From a broader theological and literary standpoint, people have said that this appearance of the Greeks seeking Jesus, and Jesus’ answer, is meant to be a foreshadowing of Jesus’ mission beyond Judaism and extending outward to include the Gentile world as well. That’s likely true. But on a more basic level, asking Jesus if he’d see the Greeks who were there, and getting Jesus’ dissertation, I could imagine Philip and Andrew looking at each other and asking Jesus, “So… is that a yes or a no?” Jesus seems to ignore their question completely. But given a second look, maybe that isn’t the case at all. Maybe his response is precisely an answer to the Greeks.

Maybe Jesus is saying “Do you want to see me – to really see me? Look around you. Wherever and wherever you see someone giving of themselves; whenever you see someone who isn’t afraid to risk themselves in order to help, to achieve something bigger, greater than themselves, something that will benefit many more people than just themselves – whenever you see that, you’ve already really, truly seen me. You’ve encountered me. You’ve experienced me.”

Maybe Jesus was saying to them “You have the luxury of wanting to see me while I’m still here in the flesh – a mere circumstance of time and place, for you and me both. But there will be others to come, many others, who will want to see me but who won’t have that luxury. So that’s my answer to anyone, anytime, who wants to truly see me. Any time you see a person willing to put themselves on the line, in a place of risk, anyone willing to put themselves in that place of insecurity that comes from considering the lives and needs of others ahead of their own, you’re seeing me. You’re seeing my very essence, my eternal being and meaning and message, all of it existing since before creation and existing throughout the cosmos and all space and time. It’s an eternal truth: if you see someone doing that, then you are really, truly seeing me. And you are really, truly seeing a follower of me, even if the person themselves would never identify themselves that way, even if they’d be upset hearing that description of themselves. Still, that’s the eternal truth.”

Maybe that’s what Jesus was saying. Maybe in Matthew 25, he’s saying the same thing about where anyone can see Jesus, and what it means to be a follower of him. Maybe.

And maybe Jesus’ words here make the Lord’s Supper all the more poignant a way of being really, truly in communion with him, really, truly united spiritually with him – the one who died and was raised from the dead; resurrected, reborn, for the good of all the world. Think of the everyday, common elements that we use for Communion: A grain of wheat dies, grows, and becomes something greater than itself, life-sustaining bread. A grapeseed dies, grows, and becomes something greater than itself, life-enriching wine. What better way to express this eternal truth of how, and where, and in what, we encounter, experience, see, Jesus?

Given that possibility of how and where we might see Jesus ourselves, I invite you this week to think about your own lives, and to remember where, and in what circumstances, and in whom, you’ve actually seen Jesus. Where have you unwittingly found yourself on holy ground, marveling at being in the presence of the divine – when you’ve seen someone selflessly giving of themselves for someone else’s benefit? And maybe as a follow-up, can you think of any time in your life when maybe someone else saw Jesus when looking at you?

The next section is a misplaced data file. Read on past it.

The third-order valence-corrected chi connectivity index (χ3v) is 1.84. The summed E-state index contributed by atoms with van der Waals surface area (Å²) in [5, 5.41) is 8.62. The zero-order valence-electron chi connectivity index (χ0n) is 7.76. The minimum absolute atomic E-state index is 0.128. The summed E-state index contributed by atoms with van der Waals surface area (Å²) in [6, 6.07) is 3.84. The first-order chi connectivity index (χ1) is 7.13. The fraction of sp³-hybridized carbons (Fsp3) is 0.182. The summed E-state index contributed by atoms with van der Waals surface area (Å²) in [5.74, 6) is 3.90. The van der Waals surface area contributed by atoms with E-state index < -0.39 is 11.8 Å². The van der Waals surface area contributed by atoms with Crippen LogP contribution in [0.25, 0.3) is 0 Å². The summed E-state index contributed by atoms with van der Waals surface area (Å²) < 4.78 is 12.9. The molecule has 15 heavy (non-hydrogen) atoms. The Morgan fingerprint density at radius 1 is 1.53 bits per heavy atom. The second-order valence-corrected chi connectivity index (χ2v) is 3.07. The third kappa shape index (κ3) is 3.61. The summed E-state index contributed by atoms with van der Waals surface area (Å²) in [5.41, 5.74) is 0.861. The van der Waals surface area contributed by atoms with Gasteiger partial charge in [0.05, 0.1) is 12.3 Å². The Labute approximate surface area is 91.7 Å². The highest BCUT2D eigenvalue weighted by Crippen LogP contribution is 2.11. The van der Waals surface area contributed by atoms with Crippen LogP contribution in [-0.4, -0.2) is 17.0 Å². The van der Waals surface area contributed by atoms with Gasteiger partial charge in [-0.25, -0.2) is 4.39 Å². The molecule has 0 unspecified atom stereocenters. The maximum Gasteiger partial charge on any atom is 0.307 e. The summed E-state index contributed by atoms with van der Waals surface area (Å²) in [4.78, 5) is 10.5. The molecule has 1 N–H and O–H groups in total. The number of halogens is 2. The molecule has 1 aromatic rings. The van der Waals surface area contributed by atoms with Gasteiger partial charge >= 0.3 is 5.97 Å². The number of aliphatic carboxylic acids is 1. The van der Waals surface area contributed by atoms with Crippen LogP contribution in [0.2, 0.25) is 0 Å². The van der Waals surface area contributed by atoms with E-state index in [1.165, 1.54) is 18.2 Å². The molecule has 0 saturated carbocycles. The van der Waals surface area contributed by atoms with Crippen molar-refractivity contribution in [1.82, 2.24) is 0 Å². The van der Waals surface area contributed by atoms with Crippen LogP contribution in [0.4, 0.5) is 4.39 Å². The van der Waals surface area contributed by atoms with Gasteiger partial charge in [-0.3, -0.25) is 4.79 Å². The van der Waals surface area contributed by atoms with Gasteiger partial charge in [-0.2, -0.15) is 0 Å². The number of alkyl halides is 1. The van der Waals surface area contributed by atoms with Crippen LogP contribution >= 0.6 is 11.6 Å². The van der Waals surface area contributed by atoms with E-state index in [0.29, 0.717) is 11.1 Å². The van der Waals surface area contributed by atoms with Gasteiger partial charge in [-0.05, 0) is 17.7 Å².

Come to think of it, that might be a good question for this week’s #TellUsTuesday.

Thanks be to God.

Win Some, Lose Some

(sermon 6/28/20)

Offered the morning after the killing of Tyler Gerth in downtown Louisville KY

rembrandt sacrifice of isaac
The Sacrifice of Isaac, Rembrandt, 1635

Genesis 22:1-18

After these things God tested Abraham. He said to him, “Abraham!” And he said, “Here I am.” He said, “Take your son, your only son Isaac, whom you love, and go to the land of Moriah, and offer him there as a burnt offering on one of the mountains that I shall show you.”

So Abraham rose early in the morning, saddled his donkey, and took two of his young men with him, and his son Isaac; he cut the wood for the burnt offering, and set out and went to the place in the distance that God had shown him. On the third day Abraham looked up and saw the place far away. Then Abraham said to his young men, “Stay here with the donkey; the boy and I will go over there; we will worship, and then we will come back to you.” Abraham took the wood of the burnt offering and laid it on his son Isaac, and he himself carried the fire and the knife. So the two of them walked on together. Isaac said to his father Abraham, “Father!” And he said, “Here I am, my son.” He said, “The fire and the wood are here, but where is the lamb for a burnt offering?” Abraham said, “God himself will provide the lamb for a burnt offering, my son.” So the two of them walked on together. When they came to the place that God had shown him, Abraham built an altar there and laid the wood in order. He bound his son Isaac, and laid him on the altar, on top of the wood. Then Abraham reached out his hand and took the knife to kill his son.

But the angel of the Lord called to him from heaven, and said, “Abraham, Abraham!” And he said, “Here I am.” He said, “Do not lay your hand on the boy or do anything to him; for now I know that you fear God, since you have not withheld your son, your only son, from me.” And Abraham looked up and saw a ram, caught in a thicket by its horns. Abraham went and took the ram and offered it up as a burnt offering instead of his son. So Abraham called that place “The Lord will provide”; as it is said to this day, “On the mount of the Lord it shall be provided.”